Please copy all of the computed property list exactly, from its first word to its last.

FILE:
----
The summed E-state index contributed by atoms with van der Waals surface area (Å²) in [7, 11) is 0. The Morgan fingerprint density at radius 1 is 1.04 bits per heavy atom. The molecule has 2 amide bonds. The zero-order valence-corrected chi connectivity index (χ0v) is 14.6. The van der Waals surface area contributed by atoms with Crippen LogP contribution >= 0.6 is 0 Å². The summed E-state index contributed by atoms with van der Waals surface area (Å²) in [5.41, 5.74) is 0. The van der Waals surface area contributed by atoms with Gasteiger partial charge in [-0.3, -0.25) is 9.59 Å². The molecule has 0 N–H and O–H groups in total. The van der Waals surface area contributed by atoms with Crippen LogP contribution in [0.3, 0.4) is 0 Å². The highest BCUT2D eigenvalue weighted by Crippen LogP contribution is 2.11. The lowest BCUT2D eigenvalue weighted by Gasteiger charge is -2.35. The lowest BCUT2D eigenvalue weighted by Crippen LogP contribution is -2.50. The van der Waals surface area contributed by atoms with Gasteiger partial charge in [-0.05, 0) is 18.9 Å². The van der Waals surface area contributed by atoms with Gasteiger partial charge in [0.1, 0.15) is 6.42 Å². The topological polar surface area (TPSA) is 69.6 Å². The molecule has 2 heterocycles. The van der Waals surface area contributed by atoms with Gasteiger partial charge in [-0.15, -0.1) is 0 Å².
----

The summed E-state index contributed by atoms with van der Waals surface area (Å²) in [7, 11) is 0. The Morgan fingerprint density at radius 1 is 1.04 bits per heavy atom. The molecule has 2 amide bonds. The zero-order valence-corrected chi connectivity index (χ0v) is 14.6. The van der Waals surface area contributed by atoms with Crippen LogP contribution >= 0.6 is 0 Å². The summed E-state index contributed by atoms with van der Waals surface area (Å²) in [5.41, 5.74) is 0. The van der Waals surface area contributed by atoms with Gasteiger partial charge in [-0.3, -0.25) is 9.59 Å². The molecule has 0 N–H and O–H groups in total. The van der Waals surface area contributed by atoms with Crippen LogP contribution in [0.3, 0.4) is 0 Å². The highest BCUT2D eigenvalue weighted by Crippen LogP contribution is 2.11. The lowest BCUT2D eigenvalue weighted by Gasteiger charge is -2.35. The lowest BCUT2D eigenvalue weighted by Crippen LogP contribution is -2.50. The van der Waals surface area contributed by atoms with Gasteiger partial charge in [-0.05, 0) is 18.9 Å². The van der Waals surface area contributed by atoms with Gasteiger partial charge in [0.1, 0.15) is 6.42 Å². The topological polar surface area (TPSA) is 69.6 Å². The molecule has 2 heterocycles. The van der Waals surface area contributed by atoms with Gasteiger partial charge in [-0.15, -0.1) is 0 Å².